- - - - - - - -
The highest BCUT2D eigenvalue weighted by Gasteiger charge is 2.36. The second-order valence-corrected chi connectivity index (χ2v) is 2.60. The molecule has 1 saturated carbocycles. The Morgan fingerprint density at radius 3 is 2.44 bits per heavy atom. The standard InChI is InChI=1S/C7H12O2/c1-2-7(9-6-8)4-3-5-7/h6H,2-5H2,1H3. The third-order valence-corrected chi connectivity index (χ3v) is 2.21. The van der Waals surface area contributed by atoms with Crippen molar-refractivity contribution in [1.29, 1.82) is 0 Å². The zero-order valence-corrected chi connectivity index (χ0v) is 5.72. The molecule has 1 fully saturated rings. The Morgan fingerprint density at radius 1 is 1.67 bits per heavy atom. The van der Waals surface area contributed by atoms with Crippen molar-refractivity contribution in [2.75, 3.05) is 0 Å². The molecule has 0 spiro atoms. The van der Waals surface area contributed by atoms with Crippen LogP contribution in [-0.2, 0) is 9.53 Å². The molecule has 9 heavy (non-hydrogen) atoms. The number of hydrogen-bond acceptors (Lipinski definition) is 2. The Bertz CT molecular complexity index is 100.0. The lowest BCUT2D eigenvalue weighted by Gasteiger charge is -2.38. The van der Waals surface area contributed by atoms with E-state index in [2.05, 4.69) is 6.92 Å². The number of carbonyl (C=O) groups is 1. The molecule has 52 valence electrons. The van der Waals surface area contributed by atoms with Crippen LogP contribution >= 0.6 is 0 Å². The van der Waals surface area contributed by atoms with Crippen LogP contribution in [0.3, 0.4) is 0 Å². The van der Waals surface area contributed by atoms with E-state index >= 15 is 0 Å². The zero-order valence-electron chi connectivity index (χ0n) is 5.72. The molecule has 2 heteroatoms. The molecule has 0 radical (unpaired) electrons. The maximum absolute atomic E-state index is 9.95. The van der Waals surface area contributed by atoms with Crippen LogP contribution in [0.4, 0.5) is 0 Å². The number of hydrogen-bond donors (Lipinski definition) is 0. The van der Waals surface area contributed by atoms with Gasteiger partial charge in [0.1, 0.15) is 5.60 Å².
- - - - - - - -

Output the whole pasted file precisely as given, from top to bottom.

The highest BCUT2D eigenvalue weighted by Gasteiger charge is 2.36. The second-order valence-corrected chi connectivity index (χ2v) is 2.60. The molecule has 1 saturated carbocycles. The Morgan fingerprint density at radius 3 is 2.44 bits per heavy atom. The standard InChI is InChI=1S/C7H12O2/c1-2-7(9-6-8)4-3-5-7/h6H,2-5H2,1H3. The third-order valence-corrected chi connectivity index (χ3v) is 2.21. The van der Waals surface area contributed by atoms with Crippen molar-refractivity contribution in [1.29, 1.82) is 0 Å². The zero-order valence-corrected chi connectivity index (χ0v) is 5.72. The molecule has 1 fully saturated rings. The Morgan fingerprint density at radius 1 is 1.67 bits per heavy atom. The van der Waals surface area contributed by atoms with Crippen molar-refractivity contribution in [2.75, 3.05) is 0 Å². The molecule has 0 spiro atoms. The van der Waals surface area contributed by atoms with Crippen LogP contribution in [-0.2, 0) is 9.53 Å². The molecule has 9 heavy (non-hydrogen) atoms. The number of hydrogen-bond acceptors (Lipinski definition) is 2. The Bertz CT molecular complexity index is 100.0. The lowest BCUT2D eigenvalue weighted by Gasteiger charge is -2.38. The van der Waals surface area contributed by atoms with E-state index in [2.05, 4.69) is 6.92 Å². The number of carbonyl (C=O) groups is 1. The molecule has 52 valence electrons. The van der Waals surface area contributed by atoms with Crippen LogP contribution >= 0.6 is 0 Å². The van der Waals surface area contributed by atoms with Crippen LogP contribution in [0.3, 0.4) is 0 Å². The van der Waals surface area contributed by atoms with E-state index >= 15 is 0 Å². The zero-order valence-electron chi connectivity index (χ0n) is 5.72. The molecule has 2 heteroatoms. The molecule has 0 radical (unpaired) electrons. The maximum absolute atomic E-state index is 9.95. The van der Waals surface area contributed by atoms with Crippen LogP contribution in [0.4, 0.5) is 0 Å². The number of hydrogen-bond donors (Lipinski definition) is 0. The van der Waals surface area contributed by atoms with Gasteiger partial charge in [0.1, 0.15) is 5.60 Å².